"[Site owners] need to evaluate if things like music, video and 360-degree views are necessary," Rushlo says. A real estate agent is going to want 360-degree views of houses' interiors. A promotional products distributor may just be wasting his time trying to offer full-circle views of logoed pens, flash drives and water bottles.
Schade subscribes to Rushlo's view. She says to beware the trendy and new. Anything business owners jump on because it is the latest and greatest has the potential to backfire, especially if entrepreneurs don't have the resources to keep up with all of the moving parts of their sites. Things like Facebook pages and video are fun; and social networking is quickly becoming an integral part of many businesses' marketing platforms, but business owners need to weigh a technology's popularity against their ability to utilize it fully.
4. Improve shopping cart and payment options. It can be tempting to think that once customers have made up their minds to buy something, there's nothing to stop them, but a counter-intuitive electronic shopping cart or a third-party payment window can torpedo the sale. "If you have a shopping cart, make it easy to use," Wilke says. "Make sure it's easy to add items and purchase them." She adds that it has to look professional, and one sure-fire way to achieve that is to use third-party vendors who specialize in internet purchases. Even that, however, needs to be handled with care, Schade says, to instill the highest level of trust.
"If you're using a third party for payments," she says, "make it seamless. It has to look like you." Don't have the payment information form open in a different window that takes customers to another website. That plants a seed of doubt in their minds, which can sink the purchase.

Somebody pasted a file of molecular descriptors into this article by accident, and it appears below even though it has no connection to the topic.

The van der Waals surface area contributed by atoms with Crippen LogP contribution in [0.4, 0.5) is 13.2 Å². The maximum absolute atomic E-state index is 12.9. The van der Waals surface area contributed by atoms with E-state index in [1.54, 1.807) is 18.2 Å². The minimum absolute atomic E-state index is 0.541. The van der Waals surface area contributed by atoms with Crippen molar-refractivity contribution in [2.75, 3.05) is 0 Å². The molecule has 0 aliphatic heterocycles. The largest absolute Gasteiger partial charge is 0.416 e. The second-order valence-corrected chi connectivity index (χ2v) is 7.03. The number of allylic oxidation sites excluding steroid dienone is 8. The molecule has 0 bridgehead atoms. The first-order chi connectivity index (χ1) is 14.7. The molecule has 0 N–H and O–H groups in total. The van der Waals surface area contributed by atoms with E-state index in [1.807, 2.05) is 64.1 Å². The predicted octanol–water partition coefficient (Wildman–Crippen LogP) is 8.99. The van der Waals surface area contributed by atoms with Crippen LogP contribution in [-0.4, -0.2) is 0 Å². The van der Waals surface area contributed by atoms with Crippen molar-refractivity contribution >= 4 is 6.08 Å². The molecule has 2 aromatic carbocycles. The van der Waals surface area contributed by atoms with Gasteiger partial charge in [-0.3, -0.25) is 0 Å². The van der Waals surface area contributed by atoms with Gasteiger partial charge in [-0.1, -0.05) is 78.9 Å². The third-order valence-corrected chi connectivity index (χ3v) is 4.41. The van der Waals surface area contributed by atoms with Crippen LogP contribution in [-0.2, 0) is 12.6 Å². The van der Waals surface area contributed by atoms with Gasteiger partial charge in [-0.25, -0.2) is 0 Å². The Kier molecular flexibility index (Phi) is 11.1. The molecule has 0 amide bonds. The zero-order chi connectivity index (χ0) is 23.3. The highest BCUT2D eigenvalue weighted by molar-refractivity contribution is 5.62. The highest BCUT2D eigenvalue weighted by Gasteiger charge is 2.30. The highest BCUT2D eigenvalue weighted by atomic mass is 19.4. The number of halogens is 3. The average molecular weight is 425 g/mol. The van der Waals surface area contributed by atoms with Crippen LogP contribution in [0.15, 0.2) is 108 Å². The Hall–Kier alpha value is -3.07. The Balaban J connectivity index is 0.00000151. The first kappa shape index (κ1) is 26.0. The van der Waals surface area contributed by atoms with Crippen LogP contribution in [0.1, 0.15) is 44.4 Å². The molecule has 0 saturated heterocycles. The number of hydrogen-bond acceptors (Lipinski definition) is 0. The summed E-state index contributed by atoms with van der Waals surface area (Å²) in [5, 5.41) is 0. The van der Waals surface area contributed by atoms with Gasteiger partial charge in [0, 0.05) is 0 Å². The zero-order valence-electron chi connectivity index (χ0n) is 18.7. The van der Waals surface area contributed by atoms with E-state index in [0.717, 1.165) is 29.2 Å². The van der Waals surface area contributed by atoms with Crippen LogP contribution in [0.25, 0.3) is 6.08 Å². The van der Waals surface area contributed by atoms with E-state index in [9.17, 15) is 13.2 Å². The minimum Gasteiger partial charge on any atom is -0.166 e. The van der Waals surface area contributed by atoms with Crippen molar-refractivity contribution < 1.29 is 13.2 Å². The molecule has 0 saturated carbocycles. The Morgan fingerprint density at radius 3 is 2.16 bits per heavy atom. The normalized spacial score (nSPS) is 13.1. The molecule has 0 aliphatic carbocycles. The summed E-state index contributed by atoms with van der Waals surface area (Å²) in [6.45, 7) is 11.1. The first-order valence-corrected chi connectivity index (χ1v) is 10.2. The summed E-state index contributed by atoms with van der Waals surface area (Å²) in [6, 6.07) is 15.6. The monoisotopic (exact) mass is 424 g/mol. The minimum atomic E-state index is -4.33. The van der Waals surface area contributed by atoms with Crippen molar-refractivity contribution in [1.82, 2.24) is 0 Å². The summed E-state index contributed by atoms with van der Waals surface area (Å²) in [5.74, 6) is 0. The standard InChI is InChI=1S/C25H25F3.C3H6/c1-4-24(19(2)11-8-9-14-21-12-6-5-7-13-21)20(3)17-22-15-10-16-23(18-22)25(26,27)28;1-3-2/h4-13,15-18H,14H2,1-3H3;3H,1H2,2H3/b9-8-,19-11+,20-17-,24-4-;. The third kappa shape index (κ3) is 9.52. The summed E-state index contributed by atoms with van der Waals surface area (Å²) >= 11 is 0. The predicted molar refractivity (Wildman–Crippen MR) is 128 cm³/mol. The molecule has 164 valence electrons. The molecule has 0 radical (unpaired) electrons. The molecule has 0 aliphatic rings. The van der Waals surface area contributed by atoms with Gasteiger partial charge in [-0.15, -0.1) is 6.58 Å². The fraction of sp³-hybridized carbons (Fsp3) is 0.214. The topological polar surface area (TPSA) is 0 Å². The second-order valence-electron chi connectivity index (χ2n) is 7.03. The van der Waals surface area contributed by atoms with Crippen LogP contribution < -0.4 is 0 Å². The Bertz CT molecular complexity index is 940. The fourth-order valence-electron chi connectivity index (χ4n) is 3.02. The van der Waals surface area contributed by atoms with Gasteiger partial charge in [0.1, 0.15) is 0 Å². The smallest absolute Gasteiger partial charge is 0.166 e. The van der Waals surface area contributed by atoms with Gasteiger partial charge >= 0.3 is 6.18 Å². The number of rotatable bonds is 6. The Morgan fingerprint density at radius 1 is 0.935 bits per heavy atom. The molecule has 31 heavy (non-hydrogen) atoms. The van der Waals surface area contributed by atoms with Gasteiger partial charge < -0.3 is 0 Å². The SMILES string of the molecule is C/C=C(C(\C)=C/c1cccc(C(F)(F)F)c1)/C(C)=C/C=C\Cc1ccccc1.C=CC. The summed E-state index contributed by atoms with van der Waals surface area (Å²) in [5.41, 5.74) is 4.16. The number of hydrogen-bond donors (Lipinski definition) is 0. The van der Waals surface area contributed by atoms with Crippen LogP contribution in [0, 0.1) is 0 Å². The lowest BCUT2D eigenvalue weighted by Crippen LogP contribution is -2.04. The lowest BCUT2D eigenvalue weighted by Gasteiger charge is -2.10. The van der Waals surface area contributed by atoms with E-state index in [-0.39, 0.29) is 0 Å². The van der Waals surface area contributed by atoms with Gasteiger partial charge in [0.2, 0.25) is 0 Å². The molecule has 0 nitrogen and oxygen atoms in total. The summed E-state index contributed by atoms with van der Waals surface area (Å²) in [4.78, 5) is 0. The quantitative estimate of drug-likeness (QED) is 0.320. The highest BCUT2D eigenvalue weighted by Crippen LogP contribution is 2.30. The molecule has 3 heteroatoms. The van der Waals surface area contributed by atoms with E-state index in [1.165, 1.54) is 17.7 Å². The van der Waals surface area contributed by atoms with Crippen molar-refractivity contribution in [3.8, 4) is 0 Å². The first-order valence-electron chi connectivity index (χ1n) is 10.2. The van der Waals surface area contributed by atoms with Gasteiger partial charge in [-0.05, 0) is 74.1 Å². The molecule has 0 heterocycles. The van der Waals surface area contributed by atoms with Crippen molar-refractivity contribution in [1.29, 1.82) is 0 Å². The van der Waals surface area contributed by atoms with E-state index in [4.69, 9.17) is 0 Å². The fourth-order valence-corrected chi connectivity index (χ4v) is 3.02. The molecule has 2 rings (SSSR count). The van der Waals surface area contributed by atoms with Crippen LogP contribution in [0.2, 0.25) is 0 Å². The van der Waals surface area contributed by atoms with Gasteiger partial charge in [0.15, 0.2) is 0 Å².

5. Use unique page titles on every page. We're talking about those words that appear in the bar across the very top of the browser window. Boring, maybe, but they're important. Even if users don't notice them, search engines do--and they're sticklers. "If you have 10 pages on your site and they all say ABC Business," Wilke says, "search engines are not going to see them as different." That affects your search ranking. And make sure the title at the top matches the content on the page--it matters, even if it doesn't seem like it should. You don't need to hire a great writer to help with this project. The about page title should look something like this: ABC Business - About Us. The media page: ABC Business - Press Room.
6. Shorten forms. If you have a contact form on your site, only ask for the information you really need. "If you are going to call everyone who fills out a form," Wilke says, "don't ask for their physical address." Likewise, if you're planning to send e-mails. And be careful with required registration, Schade warns. "One-time purchasers don't want to have to become members," she says.
Online consumers don't need to see the fanciest websites with all the latest bells and whistles. They're looking for the exact product or service that meets their needs, and they want to find it quickly.
"There is renewed focus on customers," Rushlo says. "They want an online experience with no barriers."
Mike Werling, the managing editor of Sea Magazine, has written for Entrepreneur.com, Senior Market Advisor, Boomer Market Advisor and Broadmoor magazines.